To Get What You Want, Find Ways to Want it Less

Passion is a great motivator but having too much emotion riding on a particular job, promotion, or interview is a sure way to lose the interest of your professional colleagues.

Passion is a great motivator but having too much emotion riding on a particular job, promotion, or interview is a sure way to lose the interest of your professional colleagues.

Professional consultant David Jensen says that interviewers have a sixth sense, and when they detect that someone is desperate or overly eager for a kernel of success, they loose interest, preferring a candidate who appears to have a more balanced approach to the job—and to life.

Three decades into his professional career, Jensen says he still becomes extremely passionate about taking advantage of new opportunities. But an opportunist, or someone who thinks their own achievement is paramount (rather than the collective achievement of the organization), is not who most employers are looking for.

"What matters is not fulfilling your desires but what you can do for others—for the company, for science, for a cause you care about. When you recognize that, that sixth sense that interviewers have starts to work for you instead of against you."

What is needed is a redefinition of success. It no longer means personal achievement outside the context of community and corporation. Successful job seekers and employees derive their idea of success from what can be accomplished working with others within an organization.

As Malcolm Gladwell explains in his Big Think interview, responding to job interviews successfully can be more about making friends with your interviewer than trumpeting your own skills: 

​There are two kinds of failure – but only one is honorable

Malcolm Gladwell teaches "Get over yourself and get to work" for Big Think Edge.

Big Think Edge
  • Learn to recognize failure and know the big difference between panicking and choking.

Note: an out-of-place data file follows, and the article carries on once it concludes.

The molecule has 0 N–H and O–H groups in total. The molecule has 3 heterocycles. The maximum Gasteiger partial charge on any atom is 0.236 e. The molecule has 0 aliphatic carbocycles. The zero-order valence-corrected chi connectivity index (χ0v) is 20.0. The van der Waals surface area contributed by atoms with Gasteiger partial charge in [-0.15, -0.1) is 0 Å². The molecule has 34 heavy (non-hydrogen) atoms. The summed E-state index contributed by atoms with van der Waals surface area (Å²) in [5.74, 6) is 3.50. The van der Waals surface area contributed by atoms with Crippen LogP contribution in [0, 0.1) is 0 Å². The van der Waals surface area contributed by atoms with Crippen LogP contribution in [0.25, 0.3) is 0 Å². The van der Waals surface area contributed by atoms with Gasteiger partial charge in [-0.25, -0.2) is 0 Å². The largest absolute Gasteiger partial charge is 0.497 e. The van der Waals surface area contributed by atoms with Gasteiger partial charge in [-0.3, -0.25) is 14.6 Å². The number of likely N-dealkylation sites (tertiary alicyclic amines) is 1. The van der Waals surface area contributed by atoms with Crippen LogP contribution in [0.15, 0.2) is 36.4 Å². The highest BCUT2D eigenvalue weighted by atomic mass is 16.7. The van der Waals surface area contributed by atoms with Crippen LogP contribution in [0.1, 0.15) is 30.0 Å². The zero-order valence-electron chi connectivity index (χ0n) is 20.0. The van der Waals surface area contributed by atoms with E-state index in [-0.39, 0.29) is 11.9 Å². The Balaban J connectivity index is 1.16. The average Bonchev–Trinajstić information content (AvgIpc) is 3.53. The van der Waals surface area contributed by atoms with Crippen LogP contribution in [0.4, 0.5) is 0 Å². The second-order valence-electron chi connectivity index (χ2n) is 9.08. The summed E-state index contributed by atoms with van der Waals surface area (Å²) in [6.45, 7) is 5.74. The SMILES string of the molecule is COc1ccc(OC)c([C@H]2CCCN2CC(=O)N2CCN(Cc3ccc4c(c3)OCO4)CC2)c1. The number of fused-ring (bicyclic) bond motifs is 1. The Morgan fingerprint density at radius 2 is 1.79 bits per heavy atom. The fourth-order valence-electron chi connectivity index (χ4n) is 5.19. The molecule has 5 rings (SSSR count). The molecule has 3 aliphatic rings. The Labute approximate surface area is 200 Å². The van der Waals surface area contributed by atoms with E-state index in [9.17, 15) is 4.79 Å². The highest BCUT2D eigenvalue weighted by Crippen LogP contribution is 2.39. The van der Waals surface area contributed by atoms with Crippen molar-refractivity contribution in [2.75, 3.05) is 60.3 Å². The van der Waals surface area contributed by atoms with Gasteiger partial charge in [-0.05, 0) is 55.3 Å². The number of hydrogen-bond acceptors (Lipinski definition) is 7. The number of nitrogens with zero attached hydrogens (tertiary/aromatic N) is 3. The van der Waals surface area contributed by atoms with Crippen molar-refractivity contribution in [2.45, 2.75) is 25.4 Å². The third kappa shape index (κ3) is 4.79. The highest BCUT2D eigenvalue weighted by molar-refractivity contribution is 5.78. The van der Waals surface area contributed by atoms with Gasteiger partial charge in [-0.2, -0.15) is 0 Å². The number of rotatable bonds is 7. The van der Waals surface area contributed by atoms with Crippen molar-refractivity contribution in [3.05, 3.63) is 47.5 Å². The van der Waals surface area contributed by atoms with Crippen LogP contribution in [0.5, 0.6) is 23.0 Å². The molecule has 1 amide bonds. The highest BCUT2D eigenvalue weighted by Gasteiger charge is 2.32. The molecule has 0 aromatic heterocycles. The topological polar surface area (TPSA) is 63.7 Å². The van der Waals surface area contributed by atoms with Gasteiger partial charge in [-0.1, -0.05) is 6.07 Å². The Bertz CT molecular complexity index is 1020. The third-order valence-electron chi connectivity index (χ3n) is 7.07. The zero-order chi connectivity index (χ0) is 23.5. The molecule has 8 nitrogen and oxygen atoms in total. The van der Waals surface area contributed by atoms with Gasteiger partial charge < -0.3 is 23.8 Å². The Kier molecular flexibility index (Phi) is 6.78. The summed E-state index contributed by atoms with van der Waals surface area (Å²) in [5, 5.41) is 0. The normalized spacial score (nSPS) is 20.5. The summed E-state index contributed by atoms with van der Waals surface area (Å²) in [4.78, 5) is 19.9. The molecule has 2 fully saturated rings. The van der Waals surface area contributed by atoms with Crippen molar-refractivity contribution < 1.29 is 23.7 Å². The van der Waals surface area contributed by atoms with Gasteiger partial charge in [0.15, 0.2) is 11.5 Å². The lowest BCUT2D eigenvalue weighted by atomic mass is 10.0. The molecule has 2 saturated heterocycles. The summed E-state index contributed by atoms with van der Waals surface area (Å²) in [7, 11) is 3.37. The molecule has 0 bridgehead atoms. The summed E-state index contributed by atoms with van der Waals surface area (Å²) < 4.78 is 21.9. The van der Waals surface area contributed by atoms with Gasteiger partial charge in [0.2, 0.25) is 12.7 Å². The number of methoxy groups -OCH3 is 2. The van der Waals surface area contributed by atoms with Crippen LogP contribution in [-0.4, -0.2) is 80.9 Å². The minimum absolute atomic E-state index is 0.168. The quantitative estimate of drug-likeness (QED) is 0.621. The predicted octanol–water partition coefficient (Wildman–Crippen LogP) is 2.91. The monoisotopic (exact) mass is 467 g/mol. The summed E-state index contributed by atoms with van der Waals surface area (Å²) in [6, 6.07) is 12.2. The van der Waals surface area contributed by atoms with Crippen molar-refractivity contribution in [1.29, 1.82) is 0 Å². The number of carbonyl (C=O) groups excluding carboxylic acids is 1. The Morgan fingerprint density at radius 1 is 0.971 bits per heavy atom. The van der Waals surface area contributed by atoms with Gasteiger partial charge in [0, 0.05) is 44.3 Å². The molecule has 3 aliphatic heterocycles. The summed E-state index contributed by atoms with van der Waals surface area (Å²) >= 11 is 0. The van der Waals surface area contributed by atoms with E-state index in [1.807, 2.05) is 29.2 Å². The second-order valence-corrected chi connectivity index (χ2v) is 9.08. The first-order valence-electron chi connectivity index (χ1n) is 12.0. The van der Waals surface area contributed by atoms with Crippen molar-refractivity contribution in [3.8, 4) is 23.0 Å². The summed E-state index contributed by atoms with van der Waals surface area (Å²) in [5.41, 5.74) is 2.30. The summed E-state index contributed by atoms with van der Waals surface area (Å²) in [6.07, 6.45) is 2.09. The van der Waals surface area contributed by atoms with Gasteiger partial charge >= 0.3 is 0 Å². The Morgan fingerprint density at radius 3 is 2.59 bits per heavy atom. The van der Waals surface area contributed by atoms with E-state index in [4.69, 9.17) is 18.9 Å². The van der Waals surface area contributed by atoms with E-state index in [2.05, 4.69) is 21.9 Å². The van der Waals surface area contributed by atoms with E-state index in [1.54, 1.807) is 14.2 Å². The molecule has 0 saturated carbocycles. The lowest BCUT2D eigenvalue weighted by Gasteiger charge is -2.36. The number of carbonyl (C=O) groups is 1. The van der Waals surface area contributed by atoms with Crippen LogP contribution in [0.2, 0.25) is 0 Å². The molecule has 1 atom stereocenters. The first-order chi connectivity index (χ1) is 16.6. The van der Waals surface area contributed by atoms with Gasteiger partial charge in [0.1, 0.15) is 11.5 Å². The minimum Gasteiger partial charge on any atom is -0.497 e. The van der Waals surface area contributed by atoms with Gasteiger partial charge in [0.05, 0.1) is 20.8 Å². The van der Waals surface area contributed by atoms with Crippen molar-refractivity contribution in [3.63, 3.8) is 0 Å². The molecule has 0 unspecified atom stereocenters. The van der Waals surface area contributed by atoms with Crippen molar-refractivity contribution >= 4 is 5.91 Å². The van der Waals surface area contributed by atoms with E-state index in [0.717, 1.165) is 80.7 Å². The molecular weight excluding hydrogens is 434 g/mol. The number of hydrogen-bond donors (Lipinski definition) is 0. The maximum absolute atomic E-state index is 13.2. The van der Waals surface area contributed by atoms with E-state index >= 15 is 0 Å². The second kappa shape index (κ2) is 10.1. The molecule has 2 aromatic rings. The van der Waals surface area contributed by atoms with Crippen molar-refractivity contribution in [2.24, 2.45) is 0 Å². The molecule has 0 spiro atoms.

• At Big Think Edge, Malcolm Gladwell teaches how to check your inner critic and get clear on what failure is.
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Why are so many objects in space shaped like discs?

It's one of the most consistent patterns in the unviverse. What causes it?

  • Spinning discs are everywhere – just look at our solar system, the rings of Saturn, and all the spiral galaxies in the universe.
  • Spinning discs are the result of two things: The force of gravity and a phenomenon in physics called the conservation of angular momentum.
  • Gravity brings matter together; the closer the matter gets, the more it accelerates – much like an ice skater who spins faster and faster the closer their arms get to their body. Then, this spinning cloud collapses due to up and down and diagonal collisions that cancel each other out until the only motion they have in common is the spin – and voila: A flat disc.

Trauma in childhood leads to empathy in adulthood

It's not just a case of "what doesn't kill you makes you stronger."

Mind & Brain

  • A new study suggests children who endure trauma grow up to be adults with more empathy than others.
  • The effect is not universal, however. Only one kind of empathy was greatly effected.
  • The study may lead to further investigations into how people cope with trauma and lead to new ways to help victims bounce back.
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Photo by Alina Grubnyak on Unsplash
Mind & Brain

Do human beings have a magnetic sense? Biologists know other animals do. They think it helps creatures including bees, turtles and birds navigate through the world.

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